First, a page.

The new four-part series, made by Ecosse Films and backed by both the BBC and Sky Atlantic, originally had the working title of Fleming during principal shooting, but now appears to have been given a longer title. It is now officially called Fleming: The Man Who Would Be Bond.
The new TV series, directed by the award-winning director Mat Whitecross, concentrates on Ian Fleming’s early career and, in particular, the key events in his life both on the eve of the Second World War and during the War, when Fleming served as a Naval Intelligence officer in London.
Episode 1 is partly set in London in 1938 and, at one point, will see the discontented Fleming propping up the bar at a jazz club, when he meets the woman who will eventually become his future wife, Ann O’Neill, a wealthy socialite (played by Lara Pulver). Ann turns out to be more than a match for the playboy Fleming, and they engage in a frantic and passionate affair.
Viewers will also be introduced to Fleming’s brother, Peter (played by Rupert Evans), his rather domineering mother, Eve (played by Lesley Manville), and to Admiral John Godfrey (played by Samuel West), who was the Director of the Naval Intelligence Division (NID) in Whitehall.
In some publicity material issued by Sky, in association with the BBC, Dominic Cooper said it had been ‘incredible fun’ to play the future Bond author: ‘It always is with someone like Ian, because they’re living life to the extreme and don’t have the same boundaries that we do’.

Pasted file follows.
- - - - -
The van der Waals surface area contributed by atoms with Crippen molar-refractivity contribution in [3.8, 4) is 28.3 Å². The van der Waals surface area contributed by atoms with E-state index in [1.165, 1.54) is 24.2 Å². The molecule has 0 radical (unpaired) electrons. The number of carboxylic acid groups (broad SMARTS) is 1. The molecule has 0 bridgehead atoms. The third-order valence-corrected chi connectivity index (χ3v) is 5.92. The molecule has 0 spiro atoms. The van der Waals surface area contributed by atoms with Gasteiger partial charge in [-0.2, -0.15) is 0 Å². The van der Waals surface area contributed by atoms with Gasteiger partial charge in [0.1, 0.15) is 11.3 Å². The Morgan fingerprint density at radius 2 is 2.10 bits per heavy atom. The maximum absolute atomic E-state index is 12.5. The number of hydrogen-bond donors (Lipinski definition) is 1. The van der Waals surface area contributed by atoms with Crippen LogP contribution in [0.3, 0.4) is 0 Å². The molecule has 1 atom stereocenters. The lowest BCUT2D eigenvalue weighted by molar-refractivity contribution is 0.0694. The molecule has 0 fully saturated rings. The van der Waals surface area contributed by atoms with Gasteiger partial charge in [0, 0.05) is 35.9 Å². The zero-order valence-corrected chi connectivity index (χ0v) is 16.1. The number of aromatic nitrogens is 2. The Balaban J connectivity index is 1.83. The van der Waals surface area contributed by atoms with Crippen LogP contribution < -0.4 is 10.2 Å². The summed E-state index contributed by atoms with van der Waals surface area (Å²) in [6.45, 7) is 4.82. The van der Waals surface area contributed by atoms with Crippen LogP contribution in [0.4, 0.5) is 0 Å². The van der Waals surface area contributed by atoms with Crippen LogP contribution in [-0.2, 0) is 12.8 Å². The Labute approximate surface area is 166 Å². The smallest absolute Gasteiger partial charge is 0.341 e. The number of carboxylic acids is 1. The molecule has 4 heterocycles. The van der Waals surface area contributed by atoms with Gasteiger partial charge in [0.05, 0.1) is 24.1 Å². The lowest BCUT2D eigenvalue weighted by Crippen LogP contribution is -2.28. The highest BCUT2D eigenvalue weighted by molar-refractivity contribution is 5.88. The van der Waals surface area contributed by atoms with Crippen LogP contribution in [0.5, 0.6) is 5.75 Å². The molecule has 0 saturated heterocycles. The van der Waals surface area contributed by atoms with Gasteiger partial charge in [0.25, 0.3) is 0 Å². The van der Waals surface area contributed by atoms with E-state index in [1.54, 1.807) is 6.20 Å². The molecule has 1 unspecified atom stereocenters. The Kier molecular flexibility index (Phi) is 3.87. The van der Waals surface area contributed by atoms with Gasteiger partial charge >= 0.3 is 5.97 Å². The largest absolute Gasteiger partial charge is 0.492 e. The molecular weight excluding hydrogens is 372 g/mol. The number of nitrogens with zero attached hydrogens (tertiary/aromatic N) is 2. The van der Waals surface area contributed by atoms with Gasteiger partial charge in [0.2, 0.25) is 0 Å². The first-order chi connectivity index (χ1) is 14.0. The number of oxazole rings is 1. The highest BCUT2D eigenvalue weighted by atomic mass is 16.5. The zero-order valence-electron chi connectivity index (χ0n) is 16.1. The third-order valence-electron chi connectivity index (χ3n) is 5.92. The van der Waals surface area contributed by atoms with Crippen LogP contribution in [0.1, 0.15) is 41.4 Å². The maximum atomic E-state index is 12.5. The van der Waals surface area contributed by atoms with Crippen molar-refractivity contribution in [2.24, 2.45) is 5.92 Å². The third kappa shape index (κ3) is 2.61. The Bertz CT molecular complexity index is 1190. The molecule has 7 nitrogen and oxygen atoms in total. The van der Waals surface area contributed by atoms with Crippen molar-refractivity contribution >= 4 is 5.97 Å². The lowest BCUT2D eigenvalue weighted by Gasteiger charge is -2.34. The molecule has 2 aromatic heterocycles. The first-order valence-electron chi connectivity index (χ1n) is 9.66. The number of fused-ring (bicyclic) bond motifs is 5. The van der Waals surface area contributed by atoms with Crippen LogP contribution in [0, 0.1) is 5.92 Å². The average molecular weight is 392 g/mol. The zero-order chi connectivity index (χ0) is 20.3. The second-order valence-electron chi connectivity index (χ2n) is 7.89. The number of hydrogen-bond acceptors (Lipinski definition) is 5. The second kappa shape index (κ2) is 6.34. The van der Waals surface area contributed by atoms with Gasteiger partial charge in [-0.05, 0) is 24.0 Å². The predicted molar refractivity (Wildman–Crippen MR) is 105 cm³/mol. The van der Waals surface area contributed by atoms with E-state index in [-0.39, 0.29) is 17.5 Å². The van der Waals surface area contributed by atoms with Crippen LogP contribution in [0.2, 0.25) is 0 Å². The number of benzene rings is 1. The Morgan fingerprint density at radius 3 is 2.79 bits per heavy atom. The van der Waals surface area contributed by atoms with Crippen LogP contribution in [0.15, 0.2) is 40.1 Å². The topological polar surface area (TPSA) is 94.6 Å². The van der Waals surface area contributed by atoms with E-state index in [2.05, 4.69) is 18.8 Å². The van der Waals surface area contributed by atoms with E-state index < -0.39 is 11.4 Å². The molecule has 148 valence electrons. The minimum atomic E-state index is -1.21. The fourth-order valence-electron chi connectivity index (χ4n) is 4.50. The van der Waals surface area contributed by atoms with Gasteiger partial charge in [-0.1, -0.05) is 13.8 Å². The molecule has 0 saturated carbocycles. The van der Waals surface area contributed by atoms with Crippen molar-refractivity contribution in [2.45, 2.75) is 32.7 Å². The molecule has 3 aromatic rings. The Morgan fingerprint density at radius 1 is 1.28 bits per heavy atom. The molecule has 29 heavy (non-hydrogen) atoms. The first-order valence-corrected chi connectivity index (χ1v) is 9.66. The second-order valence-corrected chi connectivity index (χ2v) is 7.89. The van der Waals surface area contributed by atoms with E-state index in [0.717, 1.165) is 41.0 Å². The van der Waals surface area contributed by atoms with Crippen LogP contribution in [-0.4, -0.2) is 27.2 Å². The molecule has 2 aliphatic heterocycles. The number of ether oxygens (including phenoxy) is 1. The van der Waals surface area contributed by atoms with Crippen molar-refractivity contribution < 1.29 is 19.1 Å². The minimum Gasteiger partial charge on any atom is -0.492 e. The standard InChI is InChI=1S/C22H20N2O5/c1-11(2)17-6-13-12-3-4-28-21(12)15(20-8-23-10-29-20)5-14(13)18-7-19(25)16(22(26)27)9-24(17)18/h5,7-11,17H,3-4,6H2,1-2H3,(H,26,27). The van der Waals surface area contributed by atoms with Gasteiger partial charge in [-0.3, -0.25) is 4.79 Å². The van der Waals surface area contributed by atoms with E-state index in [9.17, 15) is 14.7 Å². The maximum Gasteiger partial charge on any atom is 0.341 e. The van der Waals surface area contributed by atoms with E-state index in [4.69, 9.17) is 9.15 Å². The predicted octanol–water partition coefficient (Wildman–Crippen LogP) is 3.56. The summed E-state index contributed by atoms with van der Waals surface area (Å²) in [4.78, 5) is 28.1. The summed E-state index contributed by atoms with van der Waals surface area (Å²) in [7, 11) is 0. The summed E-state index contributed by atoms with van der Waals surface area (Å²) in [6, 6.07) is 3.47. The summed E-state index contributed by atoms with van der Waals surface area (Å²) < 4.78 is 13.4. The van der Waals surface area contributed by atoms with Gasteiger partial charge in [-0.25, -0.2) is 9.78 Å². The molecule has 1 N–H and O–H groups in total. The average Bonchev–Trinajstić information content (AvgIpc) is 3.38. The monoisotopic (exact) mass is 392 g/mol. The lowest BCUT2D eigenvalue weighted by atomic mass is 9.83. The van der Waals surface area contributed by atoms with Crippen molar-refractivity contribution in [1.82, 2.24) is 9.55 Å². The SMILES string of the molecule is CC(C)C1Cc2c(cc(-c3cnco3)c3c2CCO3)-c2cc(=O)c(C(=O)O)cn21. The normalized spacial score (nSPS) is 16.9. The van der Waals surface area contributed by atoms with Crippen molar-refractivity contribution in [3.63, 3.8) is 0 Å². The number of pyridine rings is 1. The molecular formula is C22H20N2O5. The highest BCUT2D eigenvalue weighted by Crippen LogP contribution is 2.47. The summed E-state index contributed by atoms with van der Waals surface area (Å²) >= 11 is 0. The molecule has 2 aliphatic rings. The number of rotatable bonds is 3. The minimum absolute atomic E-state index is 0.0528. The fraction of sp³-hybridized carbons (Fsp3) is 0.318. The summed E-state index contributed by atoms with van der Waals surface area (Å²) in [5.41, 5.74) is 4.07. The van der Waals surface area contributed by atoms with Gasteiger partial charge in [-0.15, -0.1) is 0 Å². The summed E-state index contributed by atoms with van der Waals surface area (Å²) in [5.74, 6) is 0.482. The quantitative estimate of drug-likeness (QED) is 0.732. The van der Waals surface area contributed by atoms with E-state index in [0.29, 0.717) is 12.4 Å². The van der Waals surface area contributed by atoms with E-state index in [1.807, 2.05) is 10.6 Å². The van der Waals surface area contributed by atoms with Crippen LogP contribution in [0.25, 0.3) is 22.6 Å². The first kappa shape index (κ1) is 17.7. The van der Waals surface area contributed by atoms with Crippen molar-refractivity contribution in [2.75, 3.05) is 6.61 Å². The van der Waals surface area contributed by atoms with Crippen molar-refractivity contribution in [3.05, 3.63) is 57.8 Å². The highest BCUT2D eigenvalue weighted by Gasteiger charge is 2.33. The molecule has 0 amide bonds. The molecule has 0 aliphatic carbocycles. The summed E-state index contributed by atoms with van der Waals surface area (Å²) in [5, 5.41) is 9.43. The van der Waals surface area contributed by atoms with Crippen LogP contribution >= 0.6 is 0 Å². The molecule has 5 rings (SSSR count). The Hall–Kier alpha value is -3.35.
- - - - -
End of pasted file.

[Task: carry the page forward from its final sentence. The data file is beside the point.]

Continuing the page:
Cooper added that Fleming ‘lived quite a packed existence yet he was a very sad and lonely man, who created one of the most successful franchises ever but didn’t really get to see that success. There are very few people who have lived that kind of life’.
Interestingly, the new TV series has also been given a seal of approval by author John Pearson, who knew Ian Fleming when they both worked at the Sunday Times and also went on to write the first major biography of the Bond author, The Life of Ian Fleming.
Pearson said that Cooper more than rises to the challenge, and produces a performance the Bond author would be proud of: ‘It’s very much how Ian would have seen himself. Ian was a very cool man and Dominic is a very cool hero’.
Pearson also suggested that: ‘Ian tends to be sidelined by the cult of Bond, so I hope this series achieves an intelligent attitude towards his own considerable achievement’.
Trivia Note: Historians now know that Peter Fleming (1907-1971), Ian’s elder brother and a famous travel writer, himself played a clandestine intelligence role in World War Two. He helped set up the special units of civilian volunteers who would have acted as a secret army, conducting hit-and-run operations against the enemy, had Britain been invaded by the Germans in 1940.